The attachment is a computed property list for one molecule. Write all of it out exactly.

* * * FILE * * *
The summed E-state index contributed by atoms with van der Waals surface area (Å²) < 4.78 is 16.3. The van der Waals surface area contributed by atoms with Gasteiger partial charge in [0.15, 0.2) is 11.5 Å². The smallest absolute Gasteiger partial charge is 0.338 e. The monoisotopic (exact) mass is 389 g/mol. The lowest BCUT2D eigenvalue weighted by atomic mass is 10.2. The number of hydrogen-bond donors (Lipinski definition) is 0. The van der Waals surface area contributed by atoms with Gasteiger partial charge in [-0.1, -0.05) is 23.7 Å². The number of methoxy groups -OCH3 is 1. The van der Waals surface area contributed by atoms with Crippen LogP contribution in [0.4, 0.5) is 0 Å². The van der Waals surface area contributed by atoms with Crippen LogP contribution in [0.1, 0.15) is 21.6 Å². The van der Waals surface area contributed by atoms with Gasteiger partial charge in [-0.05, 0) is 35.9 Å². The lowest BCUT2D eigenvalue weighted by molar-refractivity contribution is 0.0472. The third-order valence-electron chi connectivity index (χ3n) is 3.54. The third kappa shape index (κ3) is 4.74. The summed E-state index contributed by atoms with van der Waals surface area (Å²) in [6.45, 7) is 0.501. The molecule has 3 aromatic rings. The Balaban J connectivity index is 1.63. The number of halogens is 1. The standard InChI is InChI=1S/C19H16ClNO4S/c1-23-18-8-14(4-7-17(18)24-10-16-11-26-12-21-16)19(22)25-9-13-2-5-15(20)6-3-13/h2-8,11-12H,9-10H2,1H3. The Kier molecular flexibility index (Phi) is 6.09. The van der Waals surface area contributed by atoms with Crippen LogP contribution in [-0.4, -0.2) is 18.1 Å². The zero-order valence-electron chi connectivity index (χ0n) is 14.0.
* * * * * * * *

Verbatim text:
The summed E-state index contributed by atoms with van der Waals surface area (Å²) < 4.78 is 16.3. The van der Waals surface area contributed by atoms with Gasteiger partial charge in [0.15, 0.2) is 11.5 Å². The smallest absolute Gasteiger partial charge is 0.338 e. The monoisotopic (exact) mass is 389 g/mol. The lowest BCUT2D eigenvalue weighted by atomic mass is 10.2. The number of hydrogen-bond donors (Lipinski definition) is 0. The van der Waals surface area contributed by atoms with Gasteiger partial charge in [-0.1, -0.05) is 23.7 Å². The number of methoxy groups -OCH3 is 1. The van der Waals surface area contributed by atoms with Crippen LogP contribution in [0.4, 0.5) is 0 Å². The van der Waals surface area contributed by atoms with Crippen LogP contribution in [0.1, 0.15) is 21.6 Å². The van der Waals surface area contributed by atoms with Gasteiger partial charge in [-0.05, 0) is 35.9 Å². The lowest BCUT2D eigenvalue weighted by molar-refractivity contribution is 0.0472. The third-order valence-electron chi connectivity index (χ3n) is 3.54. The third kappa shape index (κ3) is 4.74. The summed E-state index contributed by atoms with van der Waals surface area (Å²) in [6.45, 7) is 0.501. The molecule has 3 aromatic rings. The Balaban J connectivity index is 1.63. The number of halogens is 1. The standard InChI is InChI=1S/C19H16ClNO4S/c1-23-18-8-14(4-7-17(18)24-10-16-11-26-12-21-16)19(22)25-9-13-2-5-15(20)6-3-13/h2-8,11-12H,9-10H2,1H3. The Kier molecular flexibility index (Phi) is 6.09. The van der Waals surface area contributed by atoms with Crippen LogP contribution in [-0.4, -0.2) is 18.1 Å². The zero-order valence-electron chi connectivity index (χ0n) is 14.0.